Eosinophilic Gastroenteritis and Eosinophilic Esophagitis
Eosinophilic Gastroenteritis and Eosinophilic Esophagitis are disorders characterized by the presence of large numbers
of eosinophils in the tissues of the gastrointestinal tract (specifically the stomach for eosinophilic gastroenteritis and the
esophagus for eosinophilic esophagitis). First described in the late 1930’s, these disorders affect people of any age -
from infants to older adults. It appears that these disorders are becoming more frequent than they used to be. Over
half of affected patients will have a personal or family history of an allergic disorder such as food allergies, asthma,
atopic dermatitis, or environmental allergies.
Common symptoms of eosinophilic gastroenteritis and eosinophilc esophagitis include:
- Abdominal pain
- Nausea and/or vomiting
- Difficulties swallowing
- Sensation of food getting stuck
- Poor appetite
- Weight loss
In some people, symptoms will be frequent and severe. In others, symptoms may be infrequent and mild. Individuals
with severe disease may also develop blood in their stool, poor growth, and swelling of the extremities. Some patients
may complain of persistent, severe, symptoms of gastroesophageal reflux (heartburn) which does not improve with
strong antacids. About 75% of patients will have high levels of eosinophils in their blood.
What is the Cause of Eosinophilic Gastroenteritis and Eosinophilic Esophagitis?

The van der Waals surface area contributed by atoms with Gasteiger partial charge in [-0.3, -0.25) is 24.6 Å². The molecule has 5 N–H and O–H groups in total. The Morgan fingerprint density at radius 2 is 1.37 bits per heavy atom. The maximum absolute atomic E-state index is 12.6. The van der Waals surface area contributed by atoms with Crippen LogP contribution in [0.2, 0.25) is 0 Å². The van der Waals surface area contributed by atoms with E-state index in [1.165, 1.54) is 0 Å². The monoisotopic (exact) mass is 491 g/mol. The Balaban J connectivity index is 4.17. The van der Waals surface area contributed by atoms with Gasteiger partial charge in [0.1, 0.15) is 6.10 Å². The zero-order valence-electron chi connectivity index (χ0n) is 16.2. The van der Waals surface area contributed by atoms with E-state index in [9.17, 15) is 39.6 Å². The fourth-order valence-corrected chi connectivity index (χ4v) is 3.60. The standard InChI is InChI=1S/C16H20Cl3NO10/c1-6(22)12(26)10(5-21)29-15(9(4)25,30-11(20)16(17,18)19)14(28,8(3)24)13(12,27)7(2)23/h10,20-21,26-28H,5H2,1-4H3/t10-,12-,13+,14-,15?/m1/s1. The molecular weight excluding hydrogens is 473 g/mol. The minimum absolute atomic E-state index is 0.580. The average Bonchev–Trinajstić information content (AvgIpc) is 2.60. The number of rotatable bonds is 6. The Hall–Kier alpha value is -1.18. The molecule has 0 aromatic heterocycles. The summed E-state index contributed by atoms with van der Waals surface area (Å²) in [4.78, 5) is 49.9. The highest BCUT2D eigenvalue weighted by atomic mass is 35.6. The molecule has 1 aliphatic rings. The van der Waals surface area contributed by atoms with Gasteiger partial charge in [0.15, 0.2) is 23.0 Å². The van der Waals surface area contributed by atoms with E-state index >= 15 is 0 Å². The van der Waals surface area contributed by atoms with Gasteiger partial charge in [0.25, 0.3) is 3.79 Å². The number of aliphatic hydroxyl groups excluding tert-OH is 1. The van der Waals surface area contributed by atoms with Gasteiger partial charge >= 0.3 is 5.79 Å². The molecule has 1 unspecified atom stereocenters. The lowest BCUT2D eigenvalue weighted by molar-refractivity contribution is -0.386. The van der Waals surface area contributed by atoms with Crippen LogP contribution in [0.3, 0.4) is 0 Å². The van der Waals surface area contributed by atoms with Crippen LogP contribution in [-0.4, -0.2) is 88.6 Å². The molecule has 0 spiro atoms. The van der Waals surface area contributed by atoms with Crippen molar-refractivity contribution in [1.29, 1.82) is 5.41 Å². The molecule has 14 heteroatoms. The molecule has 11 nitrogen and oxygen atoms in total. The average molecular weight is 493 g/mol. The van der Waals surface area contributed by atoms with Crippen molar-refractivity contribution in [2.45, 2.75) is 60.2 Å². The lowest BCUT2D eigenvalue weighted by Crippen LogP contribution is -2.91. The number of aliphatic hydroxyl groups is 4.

Unfortunately, the exact cause is unknown. What is known is that individuals affected with these disorders have a
high incidence of food allergies and seasonal allergies and that, in many, avoiding allergic triggers identified with allergy
tests result in significant improvement of the disease.
In order to make the diagnosis of eosinophilic esophagitis and eosinophilic gastroenteritis, one needs a history
consistent with the disease along with the presence of abnormally high numbers of eosinophils in the wall lining of the
gastrointestinal tract. This is done by a gastroenterologist performing an endoscopy - a test where a small scope is
inserted through the mouth to take a look at the esophagus and stomach.
As foods are thought to be one of the causes of these disorders, an evaluation for food sensitivities should be
undertaken. The International Gasterointestinal Eosinophil Research Symposyium recommends skin testing for the
evaluation of food allergies in eosinophilic esophagitis/gastritis as the blood test (RAST) lacks sensitivity/specificity. If
the prick skin tests are negative, then patch testing to foods can be performed to assess for delayed food sensitivities.
An avoidance diet should then be done based on the test results. Skin testing for environmental allergies can also be
done to check for seasonal allergies if the symptoms are seasonal.
Unfortunately, selected food avoidance does not work for everybody. In severe cases, a very basic diet may be
required. In children, formulas such as Elecare or Neocate 1+ have been found to be effective in improving symptoms
and decreasing the number of eosinophils in the gastrointestinal tract.
When dietary restrictions do not work, medications called steroids can be used. These are often effective, but
symptoms often return when steroids are stopped and they can result in a number of side effects (such as acne, mood
changes, osteoporosis, and increased risk of infections). Other medications that can be tried include cromolyn sodium
and Singulair. Much research is currently being done to find more effective treatments with fewer side effects than
Check out the American Partnership For Eosinophilic Disorders for more information on Eosinophilic Esophagitis and
updated 25 January 2010
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Hong et al. Food allergy and eosinophilic esophagitis: learning what to avoid. Cleveland Clinic Journal of Medicine